One hundred years ago this month, global drug prohibition began with a meeting convened by the US in Shanghai, China, of 13 nations. One of the key issues considered was concern at British policy forcing China to take opium from colonial India.

The meeting, which agreed to try and prohibit the use of opium, marked the start of a process that culminated in an important meeting in Geneva in 1925 that started the development of the international system we have today.

At a United Nations General Assembly Special Session (UNGASS) on Drugs in New York city in 1998, the United Nations Office on Drugs and Crime (UNODC) declared: “a drug free world: we can do it”.

The meeting agreed to review the achievements of global drug policy in 10 years with a mid term review in 2003. The 2003 whitewash review duly concluded that the world’s drug policy was indeed half-pregnant as “encouraging progress” had been made “towards still distant goals”.

The 10 year review has been much more thorough. This time round UNODC conceded that “global drug policy has to be made fit for purpose” and accepted that the world’s drug problem has only been “contained”.

But how can a 1998-2007 global increase of opium production of 102% and cocaine production of 20% be accurately described as “containment”? Was the increase in global cannabis production (1998-2004) of 36% “containment”?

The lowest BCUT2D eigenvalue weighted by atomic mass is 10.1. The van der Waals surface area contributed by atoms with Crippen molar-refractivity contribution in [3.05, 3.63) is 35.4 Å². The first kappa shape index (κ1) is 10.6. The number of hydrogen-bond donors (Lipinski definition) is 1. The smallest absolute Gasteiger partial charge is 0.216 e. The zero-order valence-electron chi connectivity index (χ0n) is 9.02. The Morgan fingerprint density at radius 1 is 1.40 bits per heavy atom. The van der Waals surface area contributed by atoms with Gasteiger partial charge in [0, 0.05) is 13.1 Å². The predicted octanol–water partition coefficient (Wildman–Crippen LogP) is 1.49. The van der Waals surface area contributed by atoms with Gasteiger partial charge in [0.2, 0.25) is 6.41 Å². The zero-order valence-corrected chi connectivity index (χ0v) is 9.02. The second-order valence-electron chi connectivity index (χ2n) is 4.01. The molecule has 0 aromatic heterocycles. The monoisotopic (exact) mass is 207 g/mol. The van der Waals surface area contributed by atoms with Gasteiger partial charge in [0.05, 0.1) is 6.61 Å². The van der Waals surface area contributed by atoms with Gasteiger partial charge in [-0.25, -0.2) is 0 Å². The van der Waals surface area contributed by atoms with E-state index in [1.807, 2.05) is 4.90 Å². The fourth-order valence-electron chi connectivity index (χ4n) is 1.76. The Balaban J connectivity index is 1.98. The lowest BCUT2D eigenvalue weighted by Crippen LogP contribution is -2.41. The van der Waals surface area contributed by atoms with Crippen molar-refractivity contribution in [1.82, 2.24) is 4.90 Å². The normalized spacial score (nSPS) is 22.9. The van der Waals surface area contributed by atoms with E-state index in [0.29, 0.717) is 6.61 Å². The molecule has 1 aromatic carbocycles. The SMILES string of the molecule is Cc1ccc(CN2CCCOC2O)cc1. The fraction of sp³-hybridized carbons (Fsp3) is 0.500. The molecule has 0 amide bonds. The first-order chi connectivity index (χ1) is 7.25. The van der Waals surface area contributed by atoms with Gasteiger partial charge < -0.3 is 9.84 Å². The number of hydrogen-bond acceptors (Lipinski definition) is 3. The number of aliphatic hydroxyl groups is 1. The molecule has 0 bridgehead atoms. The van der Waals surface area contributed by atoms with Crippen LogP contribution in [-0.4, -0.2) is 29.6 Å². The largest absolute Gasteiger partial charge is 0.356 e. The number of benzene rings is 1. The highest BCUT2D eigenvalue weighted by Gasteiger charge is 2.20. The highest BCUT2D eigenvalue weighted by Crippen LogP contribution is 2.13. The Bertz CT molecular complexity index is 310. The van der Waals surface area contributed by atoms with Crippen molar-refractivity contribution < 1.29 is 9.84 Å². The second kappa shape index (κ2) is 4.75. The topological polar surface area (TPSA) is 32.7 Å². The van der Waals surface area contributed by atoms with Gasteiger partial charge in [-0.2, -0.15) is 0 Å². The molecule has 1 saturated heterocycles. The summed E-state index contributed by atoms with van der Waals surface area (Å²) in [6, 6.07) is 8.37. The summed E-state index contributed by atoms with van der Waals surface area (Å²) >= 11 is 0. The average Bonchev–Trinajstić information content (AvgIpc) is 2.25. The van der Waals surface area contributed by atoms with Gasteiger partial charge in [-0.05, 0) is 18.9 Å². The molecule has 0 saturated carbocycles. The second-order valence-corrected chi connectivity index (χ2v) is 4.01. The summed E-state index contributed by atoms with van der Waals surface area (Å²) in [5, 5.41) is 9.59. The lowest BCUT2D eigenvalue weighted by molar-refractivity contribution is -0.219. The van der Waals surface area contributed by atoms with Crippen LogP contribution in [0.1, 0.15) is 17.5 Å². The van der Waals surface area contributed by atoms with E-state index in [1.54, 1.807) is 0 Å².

AIDS is now the fourth most important cause of death in the world, with injecting drug users accounting for one in ten new global HIV infections (30% outside Sub Saharan Africa). Is that “containment”? Global illicit opium production is now 20 times greater than legal medicinal production. Does that sound like “containment”?

The 10 year review culminates in a high level meeting in Vienna on March 10-11. International delegates have been taking part in numerous discussions in Vienna in recent months. US delegates maintained their traditional hard-line position even after the change of Administration on January 20.

But on February 12 the US finally indicated that they are starting to change their position: “The United States supports evidence-based approaches to reduce the negative health and social consequences of drug abuse.”

That is a revolutionary statement for the US. The statement specified that the US now supports needle syringe programmes and [methadone and buprenorphine] treatment intended to reduce the spread of HIV. However, “the United States continues to believe that the term ‘harm reduction’ is ambiguous. It is interpreted by some to include practices that the United States does not wish to endorse or see included in UNGASS documents, not in the Political Declaration nor in the Plan of Action.”

The European Union has been a strong advocate for harm reduction in these sessions. But European unanimity was predictably broken by Berlusconi’s Italy this week. It is understood that Australia has recently begun to strongly support harm reduction after an earlier more ambiguous position. Some Asian countries are now supporting harm reduction.

The Executive Director of the Global Fund for AIDS, TB and Malaria, Michel Kazatchkine, recently urged the meeting “to send a strong message to the world with clear and specific language that calls for comprehensive harm reduction services.”

UNAIDS Executive Director, Michel Sidibe, recently noted the “considerable body of strong and consistent evidence on the effectiveness of harm reduction approaches” and cited numerous UN General Assembly and UNAIDS Programme Coordinating Board resolutions supporting harm reduction.

As TS Eliot said, “Humankind cannot bear very much reality.”

Peter Fray

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